SPAC is Back, and On Track — PhilaDelphia Orchestra and NYC Ballet 2022 Schedule Announced
Saratoga Performing Arts Center has announced a full season of classical events, its first since COVID slammed the door on the performing arts.
The New York City Ballet and the Philadelphia Orchestra return in an ambitious and diverse rebound following the 2020 pandemic-canceled season and the cautious, reduced schedule of 2021. Both will balance familiar favorite works with premieres, and marquee stars with fresh faces, hoping to win back audiences that have flocked to the Saratoga Springs venue over past summer seasons.
“I personally think this is the best SPAC season, ever,” said President and CEO Elizabeth Sobol Monday, going on to highlight a season of seven performances by the New York City Ballet and 12 by the Philadelphia Orchestra. The truncated 2021 season featured six performances by the New York City Ballet and four by the Philadelphia Orchestra.
In Monday’s phone conversation, Sobol noted one 2021 (COVID 1) adaptation will continue: the New York City Ballet’s peak-behind-the-curtain On and Off Stage presentation. It will present 15 dancers in a lecture-demonstration format with excerpts of various ballets. “We really just had to find a way to bring the Ballet back,” said Sobol, explaining this intimate-but-distanced approach was less a substitute for a fully-staged performance than a new experience that engaged fans and casual attendees alike. “A lot of people were saying, ‘My husband comes with me to the ballet every year; he really isn’t a fan….And this year, he was blown away because all of a sudden he was understanding what goes on onstage in a different way.’” The ballet company agreed to continue On and Off Stage after three planned “Swan Lake” performances were canceled for this season.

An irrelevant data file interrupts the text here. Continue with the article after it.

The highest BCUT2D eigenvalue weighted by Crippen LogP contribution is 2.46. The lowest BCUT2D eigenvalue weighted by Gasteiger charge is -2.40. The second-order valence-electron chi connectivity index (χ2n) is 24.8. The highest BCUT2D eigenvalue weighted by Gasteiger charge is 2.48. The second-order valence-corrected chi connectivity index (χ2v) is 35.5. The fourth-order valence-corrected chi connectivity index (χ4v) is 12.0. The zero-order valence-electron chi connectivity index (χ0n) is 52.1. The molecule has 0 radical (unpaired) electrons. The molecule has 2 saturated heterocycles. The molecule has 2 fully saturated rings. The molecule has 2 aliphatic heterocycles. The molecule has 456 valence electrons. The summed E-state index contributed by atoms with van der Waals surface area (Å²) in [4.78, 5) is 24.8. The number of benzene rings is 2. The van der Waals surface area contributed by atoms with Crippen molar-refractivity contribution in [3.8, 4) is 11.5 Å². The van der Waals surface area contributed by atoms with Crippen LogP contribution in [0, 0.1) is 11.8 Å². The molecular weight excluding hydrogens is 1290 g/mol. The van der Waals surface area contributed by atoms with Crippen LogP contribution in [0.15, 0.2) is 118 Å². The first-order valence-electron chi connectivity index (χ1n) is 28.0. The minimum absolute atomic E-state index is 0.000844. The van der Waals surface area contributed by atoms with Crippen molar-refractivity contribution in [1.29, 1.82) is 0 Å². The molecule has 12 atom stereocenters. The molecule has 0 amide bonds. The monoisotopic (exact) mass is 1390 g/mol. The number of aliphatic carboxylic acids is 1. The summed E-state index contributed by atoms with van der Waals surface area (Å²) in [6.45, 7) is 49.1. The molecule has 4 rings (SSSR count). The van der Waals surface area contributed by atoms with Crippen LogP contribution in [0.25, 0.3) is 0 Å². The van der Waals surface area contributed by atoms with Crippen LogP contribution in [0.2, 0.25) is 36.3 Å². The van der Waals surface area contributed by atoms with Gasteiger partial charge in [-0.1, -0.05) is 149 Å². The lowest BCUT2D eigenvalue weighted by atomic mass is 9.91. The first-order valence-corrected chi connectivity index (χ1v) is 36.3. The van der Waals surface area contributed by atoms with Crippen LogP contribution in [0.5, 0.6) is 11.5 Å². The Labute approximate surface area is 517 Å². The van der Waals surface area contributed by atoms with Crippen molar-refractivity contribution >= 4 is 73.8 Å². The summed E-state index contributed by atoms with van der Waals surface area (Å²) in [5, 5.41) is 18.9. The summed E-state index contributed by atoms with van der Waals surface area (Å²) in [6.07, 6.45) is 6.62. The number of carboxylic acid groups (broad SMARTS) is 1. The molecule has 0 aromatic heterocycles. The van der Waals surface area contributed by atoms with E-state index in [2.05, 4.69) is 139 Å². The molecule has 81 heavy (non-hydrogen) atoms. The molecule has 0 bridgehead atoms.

In a prepared statement announcing the performance schedules, Sobol wrote, “SPAC’s ambitious and artistically inspiring programming continues our effort to bring significant contemporary works and iconic classics that have never been performed at SPAC to our stage, while also presenting a record number of works by BIPOC and female composers throughout the season.”
This season’s programming reflects a desire to educate as well as entertain, to challenge as well as to comfort.